So I jam LBC back in the carrier and my white t-shirt quickly turns yellow with cat urine. I’m still holding the top of the carrier with my left hand to keep it level, twisted around in my seat, driving with my left knee, and rapidly wiping the bottom of the carrier with my right hand. Meanwhile, cars are going 40 mph in the right lane, and 80 mph in the left lane, and I’m in the center lane dealing with this Bellagio dancing fountain of cat urine. How could a cat have sooooo much pee in him? His name is "L"BC - as in, “Little”. He must be all bladder.
I make it through the merge zone, get over in the right lane, put the soaking wet t-shirt on the floor (thank God for Weather Tech mats), and soon reach my exit.
The clinic opens at 8am, but there are already people in line. I take my two cats, make my way in, and I can practically see the green bubble of cat urine stench that envelopes me like a shield from Endor. It’s in my hair, my face, my jacket. The lobby of the spay/neuter clinic is tiny, and there are probably eight people in line, with their carriers, looking far less harried, and smelling far better (and this is Gastonia, so that’s actually amazing). I smile, and go the route of explaining to the people in line that HE (pointing to LBC), peed in his cat carrier, and it isn’t ME that peed my pants, and THAT is what they smell. Everyone smiles encouragingly, and, as if I were Moses, take a few steps back to really let the airflow circulate.
After ten minutes, it’s my turn at the desk. LBC and Thing Two are in their carriers on the floor next to the check in desk, still squalling as if they were about to get their balls removed. Oh, well, yeah. So I’m finishing up the paperwork at the desk with the receptionist when a huge orange and black striped cat jumps up on the counter and saunters over to me. He is a rescue cat that lives at the clinic. He must weigh twenty pounds. He walks up to me, sniffing. And for a brief moment, I recall the words of the awesome comedian John Mulaney and think, “Well, this might as well happen…” and figure the cat is probably going to try to pee on me to contest my LBC brand musk.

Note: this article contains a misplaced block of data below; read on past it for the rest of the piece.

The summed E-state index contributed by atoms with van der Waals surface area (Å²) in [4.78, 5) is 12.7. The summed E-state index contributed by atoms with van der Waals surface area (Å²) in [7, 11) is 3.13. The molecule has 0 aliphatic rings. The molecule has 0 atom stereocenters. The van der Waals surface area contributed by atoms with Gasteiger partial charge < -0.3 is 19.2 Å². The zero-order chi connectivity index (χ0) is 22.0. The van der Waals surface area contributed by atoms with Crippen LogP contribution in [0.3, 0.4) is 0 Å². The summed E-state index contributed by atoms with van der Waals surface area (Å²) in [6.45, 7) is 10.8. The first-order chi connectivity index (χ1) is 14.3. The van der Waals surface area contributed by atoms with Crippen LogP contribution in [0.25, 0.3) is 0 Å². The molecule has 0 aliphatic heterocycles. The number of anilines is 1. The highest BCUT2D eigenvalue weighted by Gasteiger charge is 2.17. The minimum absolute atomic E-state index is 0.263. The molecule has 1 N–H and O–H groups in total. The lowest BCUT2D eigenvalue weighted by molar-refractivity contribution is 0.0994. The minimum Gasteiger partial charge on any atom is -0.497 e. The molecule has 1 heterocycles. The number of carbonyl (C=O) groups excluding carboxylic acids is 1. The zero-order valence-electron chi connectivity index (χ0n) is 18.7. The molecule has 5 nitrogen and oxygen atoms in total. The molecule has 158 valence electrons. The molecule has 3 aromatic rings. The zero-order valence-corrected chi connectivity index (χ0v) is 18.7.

That did not happen. But it probably should have. Clinic Cat took a few whiffs, jumped down, and went to check out the two maniacally screaming cats on the floor. I finish paying, and walk out the door, no doubt to the great relief of all those remaining in line…my urine stench cloud trailing along behind me like Pigpen from the Peanuts comic strip.
I get in my car, wipe down as much as I can, roll the windows down on this 25 degree morning, and drive home with all the windows down and the sunroof open. It’s freezing, I’m running the heat full blast, but hoping the car will get aired out. As I pull onto the highway, I get up to around 65 miles an hour, and suddenly, the Sunday newspaper, which is sitting in the back seat, explodes from the swirling wind in the car as if an IED were under it. I mean…it wasn’t just some ruffling and a page or two tearing free, it was as if it were a dying sun that decided to go supernova in a split second. The headlines, inserts, fliers, and the comics go flying around the inside of my car like an instant F5 tornado has struck. A few pages escape through the sunroof and get pinned to the racks above my car, some go out the side windows. The local section flies by my face and I catch a glimpse of a typical Gastonia headline: “Gaston Man Faults Ebola in Fallout Over Woman’s Shoes”. This county is awesome.
I quickly roll up the windows, glance in my rear view mirror to see if I’m about to get pulled by a trooper for littering (again, “This might as well happen…”)…but to my great relief, there are no blue lights trailing me. I arrive home, stinky, already exhausted for my day, park the car, and leave the windows down. As I walk up the steps…who is there to great me? Four more unfixed cats. They are hungry.